1) Anzac: The Landing (Battleground Europe: Gallipoli) – Stephen Chambers
Pen and Sword | 2008 | EPUB
The Anzac legend was born on the shores of Gallipoli during the historic morning of 25th April 1915. Landing on a hostile beach, under the cover of darkness, the Anzacs moved inland rapidly, but the response of the Ottoman forces was equally quick. The outcome of the campaign was arguably sealed during the first day, when the door for an Anzac victory was closed. With the order to dig, dig, dig and to stick it out, a stalemate was secured from the clutches of almost total disaster. After the Australians and New Zealanders received their baptism of fire, they became a stubborn thorn in the sides of the Ottoman army. Futilely after eight grueling months of fighting, the campaign came to an end with the complete evacuation of the Gallipoli Peninsula. Failure did not mar the actions and sacrifice of the Anzacs who bestowed a powerful legacy, as well as being a landmark in the birth of modern Turkey. Almost a century later, with all the veterans now sadly gone, their legacy still survives in Anzac Day and with the ever increasing numbers of pilgrims who visit the battlefield today. This attractive and well-written book will serve as either a handy guide or concise history (or both).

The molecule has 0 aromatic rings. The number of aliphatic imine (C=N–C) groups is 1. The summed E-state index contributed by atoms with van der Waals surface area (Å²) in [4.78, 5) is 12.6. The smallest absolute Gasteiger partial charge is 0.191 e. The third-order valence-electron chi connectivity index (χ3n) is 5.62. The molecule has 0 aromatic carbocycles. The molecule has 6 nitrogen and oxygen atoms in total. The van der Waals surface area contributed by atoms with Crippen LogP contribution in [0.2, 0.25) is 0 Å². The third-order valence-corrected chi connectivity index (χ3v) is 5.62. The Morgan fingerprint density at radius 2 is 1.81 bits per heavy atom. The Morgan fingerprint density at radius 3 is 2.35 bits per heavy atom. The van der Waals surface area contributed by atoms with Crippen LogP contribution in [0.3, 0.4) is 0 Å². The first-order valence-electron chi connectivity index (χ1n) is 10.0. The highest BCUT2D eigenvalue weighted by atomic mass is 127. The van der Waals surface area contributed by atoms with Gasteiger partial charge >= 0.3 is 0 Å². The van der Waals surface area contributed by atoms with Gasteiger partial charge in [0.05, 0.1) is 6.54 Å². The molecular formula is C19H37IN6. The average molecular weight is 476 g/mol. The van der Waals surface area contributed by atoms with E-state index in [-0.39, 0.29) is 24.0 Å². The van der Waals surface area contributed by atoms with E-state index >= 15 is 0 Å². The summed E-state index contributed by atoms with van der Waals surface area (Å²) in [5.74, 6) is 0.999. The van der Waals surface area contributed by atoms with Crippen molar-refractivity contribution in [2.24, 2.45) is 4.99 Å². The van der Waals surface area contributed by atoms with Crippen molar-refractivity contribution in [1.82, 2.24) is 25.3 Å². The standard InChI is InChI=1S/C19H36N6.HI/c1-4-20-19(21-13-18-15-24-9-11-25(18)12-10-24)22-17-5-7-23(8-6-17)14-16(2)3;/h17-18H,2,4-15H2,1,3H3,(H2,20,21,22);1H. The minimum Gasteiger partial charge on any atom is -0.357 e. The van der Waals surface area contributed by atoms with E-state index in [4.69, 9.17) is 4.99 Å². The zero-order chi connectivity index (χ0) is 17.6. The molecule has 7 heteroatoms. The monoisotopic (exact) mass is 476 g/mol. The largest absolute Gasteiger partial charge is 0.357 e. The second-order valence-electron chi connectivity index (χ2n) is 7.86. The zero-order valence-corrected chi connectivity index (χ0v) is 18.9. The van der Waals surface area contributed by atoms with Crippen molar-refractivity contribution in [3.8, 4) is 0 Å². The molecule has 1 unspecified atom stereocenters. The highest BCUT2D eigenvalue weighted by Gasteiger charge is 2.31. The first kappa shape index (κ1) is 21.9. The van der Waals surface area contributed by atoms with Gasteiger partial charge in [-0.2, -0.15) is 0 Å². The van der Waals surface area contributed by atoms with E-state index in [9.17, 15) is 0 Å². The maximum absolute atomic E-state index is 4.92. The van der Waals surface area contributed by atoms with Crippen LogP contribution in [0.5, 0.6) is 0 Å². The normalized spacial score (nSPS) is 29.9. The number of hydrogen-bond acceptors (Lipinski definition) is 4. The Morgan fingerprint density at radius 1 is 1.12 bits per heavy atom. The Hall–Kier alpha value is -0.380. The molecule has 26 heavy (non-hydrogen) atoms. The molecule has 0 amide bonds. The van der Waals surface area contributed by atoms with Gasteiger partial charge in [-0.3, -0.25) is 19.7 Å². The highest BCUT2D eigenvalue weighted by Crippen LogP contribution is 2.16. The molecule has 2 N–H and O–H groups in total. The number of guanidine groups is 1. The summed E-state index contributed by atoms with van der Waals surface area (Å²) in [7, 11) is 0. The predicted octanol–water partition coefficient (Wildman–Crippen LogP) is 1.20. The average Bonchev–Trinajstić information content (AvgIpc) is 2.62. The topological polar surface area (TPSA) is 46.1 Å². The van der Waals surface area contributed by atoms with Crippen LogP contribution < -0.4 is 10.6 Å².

2) Anzac: Sari Bair (Battleground Europe: Gallipoli) – Stephen Chambers
Pen and Sword | 2014 | EPUB
The August Offensive was born out of the failures of the Gallipoli landings and the subsequent battles of late spring and early summer 1915. General Sir Ian Hamilton, Commander-in-Chief of the Mediterranean Expeditionary Force, chose to play all his remaining cards in this daring and ingenious gamble that he hoped would finally turn the tide in the allies favor and bring his army up onto the heights overlooking the elusive Dardanelles. However the plan’s same ingenuity became its eventual undoing. It required complex maneuvering in tortuous terrain; whilst many of the attacking soldiers were already weakened by the hardships of four months of enduring very poor conditions on the Peninsula. What played out was heartbreakingly tragic; command failed the bravery and sacrifice of the fighting soldier. This Anzac offensive, fought by a combined force of British, Australian, New Zealand and Indian troops, made infamous places such as Lone Pine, The Nek, Sari Bair, Chunuk Bair, Hill Q, The Farm, Hill 971 and Hill 60. Although tantalizingly close to success, the offensive fell short of its objectives and the attack was ground down to a stalemate – not least the consequence of the inspiring leadership of Mustafa Kemal. Hamilton’s gamble had failed. This is the story, told using a rich mix of letters, diaries, photographs and maps, of Gallipoli’s last battles; the forlorn hope for a decisive victory.